Searching over 5,500,000 cases.


searching
Buy This Entire Record For $7.95

Download the entire decision to receive the complete text, official citation,
docket number, dissents and concurrences, and footnotes for this case.

Learn more about what you receive with purchase of this case.

JOHNSON v. HACKETT

May 22, 1968

Arien JOHNSON, by his mother and next friend, Jennie Johnson, on behalf of himself and all others similarly situated
v.
Barry HACKETT, individually and as a Police Officer of the Township of Bristol and Robert Thompson, individually and as a Police Officer of the Township of Bristol and Harry Merker, individually and as the Chief of Police of the Township of Bristol and Board of Commissioners of the Township of Bristol and The Township of Bristol



The opinion of the court was delivered by: LUONGO

 This is a suit *fn1" under the Civil Rights Act of 1871, 42 U.S.C. §§ 1983, 1985 and 1986, seeking damages and injunctive relief against a township of the first class (Bristol Township, Bucks County), its Board of Commissioners, Chief of Police, and two of its policemen for alleged deprivation of the civil rights of Arien Johnson and other members of the Negro race residing in Bristol Township.

 The Act of 1871, known as the Ku Klux Act, provides in pertinent part:

 
"§ 1983. Civil action for deprivation of rights
 
Every person who, under color of any statute, ordinance, regulation, custom, or usage, of any State or Territory, subjects, or causes to be subjected, any * * * person * * * to the deprivation of any rights, privileges, or immunities secured by the Constitution and laws, shall be liable to the party injured in an action at law, suit in equity, or other proper proceeding for redress."
 
"§ 1985. Conspiracy to interfere with civil rights - Preventing officer from performing duties
 
* * *
 
(3) If two or more persons * * * conspire * * * for the purpose of depriving, either directly or indirectly, any person or class of persons of the equal protection of the laws, or of equal privileges and immunities under the laws; * * * if one or more persons engaged therein do, or cause to be done, any act in furtherance of the object of such conspiracy, whereby another is injured in his person or property, or deprived of having and exercising any right or privilege of a citizen of the United States, the party so injured or deprived may have an action for the recovery of damages, occasioned by such injury or deprivation, against any one or more of the conspirators."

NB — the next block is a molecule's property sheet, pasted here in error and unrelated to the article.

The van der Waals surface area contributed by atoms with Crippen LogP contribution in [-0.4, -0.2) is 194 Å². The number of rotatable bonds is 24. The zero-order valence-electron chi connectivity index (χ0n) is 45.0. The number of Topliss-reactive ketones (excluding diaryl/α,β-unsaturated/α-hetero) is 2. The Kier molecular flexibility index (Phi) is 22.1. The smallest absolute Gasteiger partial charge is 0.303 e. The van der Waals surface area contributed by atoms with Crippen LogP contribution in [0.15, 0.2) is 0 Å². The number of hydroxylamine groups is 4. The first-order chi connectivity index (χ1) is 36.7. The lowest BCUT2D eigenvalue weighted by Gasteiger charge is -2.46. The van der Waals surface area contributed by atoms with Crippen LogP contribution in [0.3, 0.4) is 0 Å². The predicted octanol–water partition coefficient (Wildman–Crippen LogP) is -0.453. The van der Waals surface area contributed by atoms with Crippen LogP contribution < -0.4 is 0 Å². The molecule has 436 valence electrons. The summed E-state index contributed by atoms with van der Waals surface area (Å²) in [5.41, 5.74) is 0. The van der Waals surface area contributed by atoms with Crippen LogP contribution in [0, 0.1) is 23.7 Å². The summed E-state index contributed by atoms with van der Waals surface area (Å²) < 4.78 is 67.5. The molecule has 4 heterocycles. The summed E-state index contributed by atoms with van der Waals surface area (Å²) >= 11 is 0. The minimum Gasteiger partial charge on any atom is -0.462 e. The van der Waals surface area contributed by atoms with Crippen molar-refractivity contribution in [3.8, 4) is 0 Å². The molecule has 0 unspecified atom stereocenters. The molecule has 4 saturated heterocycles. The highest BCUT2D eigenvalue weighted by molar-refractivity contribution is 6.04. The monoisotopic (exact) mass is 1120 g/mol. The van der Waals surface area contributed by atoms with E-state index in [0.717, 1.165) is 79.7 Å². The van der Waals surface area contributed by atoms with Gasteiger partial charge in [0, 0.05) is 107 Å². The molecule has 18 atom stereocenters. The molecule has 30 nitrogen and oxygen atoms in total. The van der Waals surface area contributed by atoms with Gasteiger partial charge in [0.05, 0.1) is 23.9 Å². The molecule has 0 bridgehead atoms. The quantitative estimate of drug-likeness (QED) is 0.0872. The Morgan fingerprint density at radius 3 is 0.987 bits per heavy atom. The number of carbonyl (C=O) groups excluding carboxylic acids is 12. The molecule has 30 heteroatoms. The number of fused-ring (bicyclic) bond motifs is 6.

"§ 1986. Same; action for neglect to prevent
 
Every person who, having knowledge that any of the wrongs conspired to be done, and mentioned in section 1985 of this title, are about to be committed, and having power to prevent or aid in preventing the commission of the same, neglects or refuses so to do, if such wrongful act be committed, shall be liable * * * for all damages caused by such wrongful act, which such person by reasonable diligence could have prevented; * * *."

 This suit is based on the following incidents charged in the complaint:

 (1) On August 8, 1967 an unidentified police officer made a statement to a group of Negroes (Johnson was not in the group) in Bristol Terrace, a community in Bristol Township, that he "hated blackies". This incident was reported to the Chief of Police and to the Board of Commissioners.

 (2) At about 5:00 p.m. on August 22, 1967 defendants Hackett and Thompson, Bristol Township police officers, while in uniform and on patrol in Bristol Terrace, offered to fight a group of Negroes (one of whom was Arien Johnson), and notified the group that they would return at 11:00 p.m. on that evening.

 (3) At about 10:45 p.m. on August 22, 1967 in Bristol Terrace, Thompson asked one William Floyd (not otherwise identified) "Where are the night fighters?" and Hackett commented to the said Floyd "What's a dead nigger anyway?"

 (4) At about 4:00 p.m. on the 23rd of August, 1967, while Hackett and Thompson were in uniform and riding in Bristol Terrace, "Hackett called Johnson 'a Chinese nigger', *fn2" to which Johnson responded with a similar expression, but without racial overtones." (Complaint, par. 13). An unidentified police officer arrested Johnson for disorderly conduct. Before making the arrest, the unidentified police officer inquired of Hackett and Thompson whether either had shouted anything to provoke Johnson's response. They denied having done so and "instructed, directed, and ordered the unidentified officer to complete the arrest of Johnson * * *." (Complaint, par. 15).

 Plaintiff asserts claims against Hackett and Thompson under §§ 1983 and 1985(3); against Chief of Police Merker and the Board of Commissioners under § 1986; and against Bristol Township on respondeat superior grounds. Each of the defendants has moved to dismiss the complaint for failure to state a claim under the Act of 1871. In addition, Bristol Township and the Board of Commissioners have moved to dismiss on the ground that they are not subject to suit under the Act.

 I. Bristol Township and Board of Commissioners.

 Bristol Township, a municipal corporation, is not a "person" subject to suit under the Act, Monroe v. Pape, 365 U.S. 167, 81 S. Ct. 473, 5 L. Ed. 2d 492 (1961). Under Pennsylvania law, the corporate power of townships of the first class is vested in the Board of Commissioners. 53 P.S. § 56502. As a body politic, the Board is likewise not subject to suit under the Act. Roberts v. ...


Buy This Entire Record For $7.95

Download the entire decision to receive the complete text, official citation,
docket number, dissents and concurrences, and footnotes for this case.

Learn more about what you receive with purchase of this case.